Understanding Melanoma

Not all skin cancers are created equal. Protect yourself by learning more about melanoma, a serious form of the disease. 

Melanoma is a skin cancer that begins in the melanocytes, one of the three types of cells in the top layer of your skin. The other two layers – squamous cells and basal cells – have their own types of cancer. Melanoma is much less common than basal cell and squamous cell skin cancers. 

“Melanoma can be life-threatening. It has the potential to spread to other organs and even cause death,” says Scott Wilcher, MD, of North Dayton Surgeons. 

Any place on the skin can develop melanomas, but arms and legs are where women are more likely to develop them. The good news is that melanoma can often be found early, when it’s most likely to be cured.


Some health care professionals do a skin examination as part of a routine exam. Great idea! 

But many times, women themselves are the ones who notice such symptoms as: 

  • Any change in a mole
  • Redness or a new swelling beyond the border of the mole
  • A sore that doesn’t heal
  • Change in sensation, such as itchiness, tenderness or pain

See your health care provider if any of these occur on your body.


If the dermatologist finds a mole or other spot that looks like melanoma, she or he will remove it (or part of it) and send it to a lab. This is called a biopsy, and melanoma cannot be diagnosed without it. Other tests that a patient may need include X-rays, blood work and a CT scan.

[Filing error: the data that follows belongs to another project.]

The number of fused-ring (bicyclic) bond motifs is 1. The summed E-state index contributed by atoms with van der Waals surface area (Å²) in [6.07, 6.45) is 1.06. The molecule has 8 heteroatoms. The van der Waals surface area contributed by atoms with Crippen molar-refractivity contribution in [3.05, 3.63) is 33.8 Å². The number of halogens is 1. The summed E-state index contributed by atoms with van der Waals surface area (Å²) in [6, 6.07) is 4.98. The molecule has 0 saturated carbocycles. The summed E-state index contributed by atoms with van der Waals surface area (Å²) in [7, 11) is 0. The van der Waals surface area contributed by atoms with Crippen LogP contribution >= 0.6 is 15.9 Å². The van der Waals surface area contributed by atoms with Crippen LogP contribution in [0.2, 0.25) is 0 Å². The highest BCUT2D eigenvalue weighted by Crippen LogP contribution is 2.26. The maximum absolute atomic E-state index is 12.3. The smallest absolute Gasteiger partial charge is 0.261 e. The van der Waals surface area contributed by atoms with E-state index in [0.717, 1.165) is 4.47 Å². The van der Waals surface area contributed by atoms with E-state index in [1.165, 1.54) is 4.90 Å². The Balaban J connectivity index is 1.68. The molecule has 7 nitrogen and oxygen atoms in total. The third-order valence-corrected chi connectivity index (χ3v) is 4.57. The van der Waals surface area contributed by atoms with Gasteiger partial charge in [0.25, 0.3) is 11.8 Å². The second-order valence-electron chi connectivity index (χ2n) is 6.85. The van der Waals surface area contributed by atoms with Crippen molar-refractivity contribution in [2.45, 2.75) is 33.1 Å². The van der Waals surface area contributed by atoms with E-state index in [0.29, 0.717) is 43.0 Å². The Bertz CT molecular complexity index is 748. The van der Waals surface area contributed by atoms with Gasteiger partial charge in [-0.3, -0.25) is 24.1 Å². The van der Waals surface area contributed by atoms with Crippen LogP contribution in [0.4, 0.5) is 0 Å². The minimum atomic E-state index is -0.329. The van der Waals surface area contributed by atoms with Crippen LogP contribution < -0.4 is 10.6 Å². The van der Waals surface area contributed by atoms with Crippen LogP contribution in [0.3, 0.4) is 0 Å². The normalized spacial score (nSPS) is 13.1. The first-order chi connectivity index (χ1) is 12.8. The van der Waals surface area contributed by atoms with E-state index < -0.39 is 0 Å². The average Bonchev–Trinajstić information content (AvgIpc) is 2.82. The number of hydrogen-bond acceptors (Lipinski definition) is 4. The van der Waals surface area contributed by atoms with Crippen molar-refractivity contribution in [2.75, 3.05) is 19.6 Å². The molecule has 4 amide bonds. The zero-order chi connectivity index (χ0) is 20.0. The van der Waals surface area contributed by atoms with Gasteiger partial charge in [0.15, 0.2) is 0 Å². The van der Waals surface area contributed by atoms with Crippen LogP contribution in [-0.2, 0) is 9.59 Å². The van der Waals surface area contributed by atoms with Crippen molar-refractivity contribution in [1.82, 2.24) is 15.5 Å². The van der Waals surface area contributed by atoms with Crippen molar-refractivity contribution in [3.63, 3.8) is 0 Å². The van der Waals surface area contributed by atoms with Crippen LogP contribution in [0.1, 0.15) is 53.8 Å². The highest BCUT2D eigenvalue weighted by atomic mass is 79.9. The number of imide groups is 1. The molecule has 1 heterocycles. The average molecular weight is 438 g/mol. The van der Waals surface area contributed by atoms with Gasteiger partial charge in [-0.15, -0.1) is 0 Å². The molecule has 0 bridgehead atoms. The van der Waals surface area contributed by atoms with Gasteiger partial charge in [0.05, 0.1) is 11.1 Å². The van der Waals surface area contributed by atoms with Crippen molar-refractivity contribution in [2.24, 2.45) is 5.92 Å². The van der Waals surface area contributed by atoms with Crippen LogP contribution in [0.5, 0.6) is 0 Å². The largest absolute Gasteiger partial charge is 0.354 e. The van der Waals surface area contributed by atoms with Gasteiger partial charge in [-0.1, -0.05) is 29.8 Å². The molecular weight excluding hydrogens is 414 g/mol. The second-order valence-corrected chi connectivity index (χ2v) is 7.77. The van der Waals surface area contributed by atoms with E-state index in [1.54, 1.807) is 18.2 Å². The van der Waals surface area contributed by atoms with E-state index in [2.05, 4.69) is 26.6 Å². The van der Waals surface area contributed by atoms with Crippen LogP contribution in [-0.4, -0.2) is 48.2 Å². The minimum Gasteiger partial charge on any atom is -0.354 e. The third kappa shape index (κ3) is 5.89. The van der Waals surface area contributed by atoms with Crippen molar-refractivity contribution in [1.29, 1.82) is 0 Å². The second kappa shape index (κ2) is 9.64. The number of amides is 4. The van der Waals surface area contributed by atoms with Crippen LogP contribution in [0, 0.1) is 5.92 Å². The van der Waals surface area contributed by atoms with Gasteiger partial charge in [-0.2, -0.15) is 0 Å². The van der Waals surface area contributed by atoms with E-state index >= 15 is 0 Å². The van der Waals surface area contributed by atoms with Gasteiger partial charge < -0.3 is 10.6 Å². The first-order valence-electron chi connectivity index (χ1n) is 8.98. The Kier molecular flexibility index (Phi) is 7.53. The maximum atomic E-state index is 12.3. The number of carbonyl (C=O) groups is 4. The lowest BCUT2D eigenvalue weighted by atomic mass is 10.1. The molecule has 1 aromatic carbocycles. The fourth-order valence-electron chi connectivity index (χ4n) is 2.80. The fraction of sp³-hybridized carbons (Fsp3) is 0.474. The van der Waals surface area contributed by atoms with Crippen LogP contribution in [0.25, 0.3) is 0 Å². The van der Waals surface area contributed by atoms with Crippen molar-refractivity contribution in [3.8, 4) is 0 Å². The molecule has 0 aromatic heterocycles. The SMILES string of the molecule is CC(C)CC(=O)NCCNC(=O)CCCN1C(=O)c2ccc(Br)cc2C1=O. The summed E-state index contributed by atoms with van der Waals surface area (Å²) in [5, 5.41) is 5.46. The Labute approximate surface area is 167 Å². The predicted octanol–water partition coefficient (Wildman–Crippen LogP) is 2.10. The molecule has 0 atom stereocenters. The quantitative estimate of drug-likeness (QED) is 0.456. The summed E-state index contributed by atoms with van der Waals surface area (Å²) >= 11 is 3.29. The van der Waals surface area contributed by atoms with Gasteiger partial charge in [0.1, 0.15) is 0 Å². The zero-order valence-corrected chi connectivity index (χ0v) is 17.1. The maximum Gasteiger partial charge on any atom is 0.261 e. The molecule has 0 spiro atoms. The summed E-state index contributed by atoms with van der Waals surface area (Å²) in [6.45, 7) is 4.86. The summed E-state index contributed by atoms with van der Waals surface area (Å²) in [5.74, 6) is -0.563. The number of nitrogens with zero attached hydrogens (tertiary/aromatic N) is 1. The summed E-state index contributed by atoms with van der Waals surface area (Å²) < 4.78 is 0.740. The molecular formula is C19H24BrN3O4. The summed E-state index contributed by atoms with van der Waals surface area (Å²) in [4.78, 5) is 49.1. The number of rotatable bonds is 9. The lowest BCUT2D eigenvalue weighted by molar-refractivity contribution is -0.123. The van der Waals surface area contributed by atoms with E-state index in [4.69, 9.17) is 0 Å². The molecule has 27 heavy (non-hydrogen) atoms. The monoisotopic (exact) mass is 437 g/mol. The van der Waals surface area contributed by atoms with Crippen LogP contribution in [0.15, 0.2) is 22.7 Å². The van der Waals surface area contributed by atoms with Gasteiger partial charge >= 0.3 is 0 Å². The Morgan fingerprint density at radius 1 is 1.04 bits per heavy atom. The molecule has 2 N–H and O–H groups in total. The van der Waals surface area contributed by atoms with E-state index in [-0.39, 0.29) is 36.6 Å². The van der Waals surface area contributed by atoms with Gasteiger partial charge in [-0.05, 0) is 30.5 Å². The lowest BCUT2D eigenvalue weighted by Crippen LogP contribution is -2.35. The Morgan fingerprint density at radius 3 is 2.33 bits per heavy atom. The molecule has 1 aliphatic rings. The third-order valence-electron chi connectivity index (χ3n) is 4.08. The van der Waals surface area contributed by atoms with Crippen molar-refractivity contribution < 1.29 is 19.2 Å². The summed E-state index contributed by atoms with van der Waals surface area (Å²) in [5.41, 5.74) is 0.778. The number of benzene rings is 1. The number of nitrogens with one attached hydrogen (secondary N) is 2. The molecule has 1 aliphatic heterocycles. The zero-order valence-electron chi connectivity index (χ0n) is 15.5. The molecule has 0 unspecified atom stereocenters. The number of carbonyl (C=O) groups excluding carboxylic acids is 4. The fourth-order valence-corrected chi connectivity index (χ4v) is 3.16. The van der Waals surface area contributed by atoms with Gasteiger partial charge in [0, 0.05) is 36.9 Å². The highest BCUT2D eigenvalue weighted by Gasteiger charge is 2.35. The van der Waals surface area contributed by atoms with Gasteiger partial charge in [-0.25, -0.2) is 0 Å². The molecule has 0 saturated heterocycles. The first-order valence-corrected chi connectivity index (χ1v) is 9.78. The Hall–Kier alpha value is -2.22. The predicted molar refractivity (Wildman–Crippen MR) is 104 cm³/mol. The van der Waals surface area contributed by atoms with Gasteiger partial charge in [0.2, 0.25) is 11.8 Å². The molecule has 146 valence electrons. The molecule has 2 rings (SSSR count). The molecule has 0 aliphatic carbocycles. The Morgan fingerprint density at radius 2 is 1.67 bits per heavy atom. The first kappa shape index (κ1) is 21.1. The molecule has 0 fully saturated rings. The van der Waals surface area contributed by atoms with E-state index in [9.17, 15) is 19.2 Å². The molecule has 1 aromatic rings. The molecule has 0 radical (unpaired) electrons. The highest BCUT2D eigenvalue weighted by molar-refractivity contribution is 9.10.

The good news is that melanoma can often be found early, when it’s most likely to be cured.


Melanoma small

The type of treatment given depends on the patient’s health and how deeply the melanoma has grown or spread.

Often a surgical procedure is used for melanoma because doctors want to remove all of the cancer. In Mohs surgery, the surgeon removes cancer layer by layer, until no cancer cells are found. Mohs surgery has a high cure rate.

If the melanoma has spread, a patient may need more treatment, including removing lymph nodes, chemotherapy, radiation or immunotherapy.


Age, complexion color, family history and other risk factors increase the chances of melanoma. 

You can lessen your risk by:

  • Staying in the shade or if in the sun, cover up your skin with clothing, including a wide-brim hat and UV-blocking sunglasses
  • Avoiding sunburns, by using a broad spectrum (UVA/UVB) sunscreen with an SPF of 30 or higher
  • Avoiding tanning beds
  • Examining your skin every month
  • Having a yearly skin check by a health care provider